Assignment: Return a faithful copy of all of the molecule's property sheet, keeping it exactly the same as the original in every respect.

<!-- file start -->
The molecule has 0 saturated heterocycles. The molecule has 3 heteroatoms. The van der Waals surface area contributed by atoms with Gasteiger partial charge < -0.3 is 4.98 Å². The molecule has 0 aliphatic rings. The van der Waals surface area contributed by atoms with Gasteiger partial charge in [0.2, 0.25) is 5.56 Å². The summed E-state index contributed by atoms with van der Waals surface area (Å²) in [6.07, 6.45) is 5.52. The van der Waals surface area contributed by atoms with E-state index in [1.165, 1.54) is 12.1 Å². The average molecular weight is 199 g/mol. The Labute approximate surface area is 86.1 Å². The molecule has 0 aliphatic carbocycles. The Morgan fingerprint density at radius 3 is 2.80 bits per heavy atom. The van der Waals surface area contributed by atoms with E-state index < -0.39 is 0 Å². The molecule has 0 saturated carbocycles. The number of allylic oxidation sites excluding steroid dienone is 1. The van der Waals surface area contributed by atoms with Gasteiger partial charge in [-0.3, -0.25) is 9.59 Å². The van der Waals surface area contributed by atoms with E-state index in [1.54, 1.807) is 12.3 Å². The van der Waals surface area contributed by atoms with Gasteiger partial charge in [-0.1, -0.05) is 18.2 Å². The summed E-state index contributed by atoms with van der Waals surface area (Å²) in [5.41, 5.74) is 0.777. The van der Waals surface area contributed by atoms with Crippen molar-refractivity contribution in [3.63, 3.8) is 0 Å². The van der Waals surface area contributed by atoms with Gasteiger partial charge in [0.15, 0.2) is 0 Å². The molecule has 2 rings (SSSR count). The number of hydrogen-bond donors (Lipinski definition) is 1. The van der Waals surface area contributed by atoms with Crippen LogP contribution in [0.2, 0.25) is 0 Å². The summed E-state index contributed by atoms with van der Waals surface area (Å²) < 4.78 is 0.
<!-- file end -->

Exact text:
The molecule has 0 saturated heterocycles. The molecule has 3 heteroatoms. The van der Waals surface area contributed by atoms with Gasteiger partial charge < -0.3 is 4.98 Å². The molecule has 0 aliphatic rings. The van der Waals surface area contributed by atoms with Gasteiger partial charge in [0.2, 0.25) is 5.56 Å². The summed E-state index contributed by atoms with van der Waals surface area (Å²) in [6.07, 6.45) is 5.52. The van der Waals surface area contributed by atoms with E-state index in [1.165, 1.54) is 12.1 Å². The average molecular weight is 199 g/mol. The Labute approximate surface area is 86.1 Å². The molecule has 0 aliphatic carbocycles. The Morgan fingerprint density at radius 3 is 2.80 bits per heavy atom. The van der Waals surface area contributed by atoms with E-state index < -0.39 is 0 Å². The molecule has 0 saturated carbocycles. The number of allylic oxidation sites excluding steroid dienone is 1. The van der Waals surface area contributed by atoms with Gasteiger partial charge in [-0.3, -0.25) is 9.59 Å². The van der Waals surface area contributed by atoms with E-state index in [1.54, 1.807) is 12.3 Å². The van der Waals surface area contributed by atoms with Gasteiger partial charge in [-0.1, -0.05) is 18.2 Å². The summed E-state index contributed by atoms with van der Waals surface area (Å²) in [5.41, 5.74) is 0.777. The van der Waals surface area contributed by atoms with Crippen molar-refractivity contribution in [3.63, 3.8) is 0 Å². The van der Waals surface area contributed by atoms with Gasteiger partial charge in [0.15, 0.2) is 0 Å². The molecule has 2 rings (SSSR count). The number of hydrogen-bond donors (Lipinski definition) is 1. The van der Waals surface area contributed by atoms with Crippen LogP contribution in [0.2, 0.25) is 0 Å². The summed E-state index contributed by atoms with van der Waals surface area (Å²) < 4.78 is 0.